Other voices: GOP fumbling on Medicare

Published 12:00 am Thursday, May 12, 2011

In the 2010 elections, many of the 87 freshmen Republicans ran savage health-care attack ads, accusing Democratic opponents of gutting Medicare to pay for President Barack Obamaís health-care reform and putting access to medical care in the hands of government bureaucrats, the so-called death panels.
Now, as Politico headlined, ěFreshmen get taste of own medicine with new attacks.î Three weeks ago, House Republicans voted for a deficit-cutting 2012 budget plan that called for turning Medicare into a voucher system. Then they went home for a two-week recess to face a backlash from constituents.
Their voucher plan was not well received, and it was surprisingly unpopular among seniors who wouldnít be affected by the change. But a new Quinnipiac poll says that 60 percent of voters think Medicare should be left alone. The Democratic campaign committees rushed out attack ads accusing House Republicans of trying to abolish Medicare. The ads must have stung.
This week, Obama received a surprising letter signed by 42 freshmen Republicans. It said, in essence: Call off the dogs. They wrote, ěWe ask that you stand above partisanship, condemn the disingenuous attacks and work with Congress to reform spending on entitlement programs,î one of which is, of course, Medicare.
ěAs a freshman class, we have the opportunity to wipe the slate clean …,î the letter continued. It is time, they wrote, ěto reset the tone in Washington by ending the partisan bickering.î Of course, they can say that now because theyíve won their elections, and those of them backed by the Tea Party movement were sent here precisely to engage in partisan bickering.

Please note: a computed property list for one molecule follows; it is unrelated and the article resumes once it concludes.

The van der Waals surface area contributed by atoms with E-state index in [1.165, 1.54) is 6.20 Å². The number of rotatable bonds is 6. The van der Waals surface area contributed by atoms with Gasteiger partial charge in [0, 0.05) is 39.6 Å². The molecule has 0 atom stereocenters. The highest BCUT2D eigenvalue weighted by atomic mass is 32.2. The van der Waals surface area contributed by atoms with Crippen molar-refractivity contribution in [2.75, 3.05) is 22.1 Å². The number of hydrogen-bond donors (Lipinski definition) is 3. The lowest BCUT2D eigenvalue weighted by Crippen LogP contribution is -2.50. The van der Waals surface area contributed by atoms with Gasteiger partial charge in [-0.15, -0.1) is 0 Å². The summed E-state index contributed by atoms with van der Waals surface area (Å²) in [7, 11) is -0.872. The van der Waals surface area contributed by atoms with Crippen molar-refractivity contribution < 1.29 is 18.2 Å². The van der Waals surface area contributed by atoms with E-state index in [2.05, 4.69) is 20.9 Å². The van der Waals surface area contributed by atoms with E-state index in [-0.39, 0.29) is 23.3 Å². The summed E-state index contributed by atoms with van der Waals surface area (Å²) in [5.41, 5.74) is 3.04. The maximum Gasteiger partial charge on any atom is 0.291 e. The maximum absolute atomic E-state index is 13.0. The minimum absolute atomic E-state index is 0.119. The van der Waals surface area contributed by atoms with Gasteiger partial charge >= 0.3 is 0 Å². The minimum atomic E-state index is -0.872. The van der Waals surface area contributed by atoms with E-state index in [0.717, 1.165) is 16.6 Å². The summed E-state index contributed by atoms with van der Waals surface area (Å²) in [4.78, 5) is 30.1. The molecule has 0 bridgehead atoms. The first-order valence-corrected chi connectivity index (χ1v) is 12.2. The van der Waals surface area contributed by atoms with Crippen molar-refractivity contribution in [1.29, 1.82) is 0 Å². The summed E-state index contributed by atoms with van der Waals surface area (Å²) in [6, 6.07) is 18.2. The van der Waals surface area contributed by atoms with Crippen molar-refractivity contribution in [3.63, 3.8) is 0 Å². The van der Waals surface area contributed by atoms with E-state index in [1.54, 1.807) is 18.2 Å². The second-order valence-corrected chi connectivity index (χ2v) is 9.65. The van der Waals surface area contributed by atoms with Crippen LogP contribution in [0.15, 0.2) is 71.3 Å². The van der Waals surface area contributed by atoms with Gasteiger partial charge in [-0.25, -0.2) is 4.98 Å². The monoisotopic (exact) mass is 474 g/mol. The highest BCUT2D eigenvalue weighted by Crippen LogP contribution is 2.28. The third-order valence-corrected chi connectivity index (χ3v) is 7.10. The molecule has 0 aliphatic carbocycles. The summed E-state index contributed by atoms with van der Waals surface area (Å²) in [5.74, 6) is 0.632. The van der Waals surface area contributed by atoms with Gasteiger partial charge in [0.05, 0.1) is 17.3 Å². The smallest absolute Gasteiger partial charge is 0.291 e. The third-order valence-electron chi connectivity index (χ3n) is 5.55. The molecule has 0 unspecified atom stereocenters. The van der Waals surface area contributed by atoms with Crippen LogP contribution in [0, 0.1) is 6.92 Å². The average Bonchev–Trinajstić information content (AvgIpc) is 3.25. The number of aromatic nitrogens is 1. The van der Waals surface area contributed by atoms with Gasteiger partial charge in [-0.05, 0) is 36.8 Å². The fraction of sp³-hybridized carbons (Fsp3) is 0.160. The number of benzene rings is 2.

The House Republicansí handling of Medicare has been a series of stumbles. Last week, the GOP leadership conceded that the Medicare reform plan was not politically viable and indicated that it would not waste political capital fighting for the plan. This was only a recognition of political reality as long as Democrats control the Senate. But it had the effect of pulling the rug out from under the rank and file that had barely finished voting for it.
At the end of last week, the leadership reaffirmed its support for the Republican budget plan and its own commitment to ěpreserve and strengthen Medicare,î which is not what this budget does.
And what about that call to rise above partisanship, petty politics and endless bickering?
At this weekís end, the National Republican Congressional Campaign began road-testing attack ads accusing Obama and other Democrats of planning to let Medicare go bankrupt and put seniorsí access to medical care in the hands of government bureaucrats.
ó Scripps Howard News Service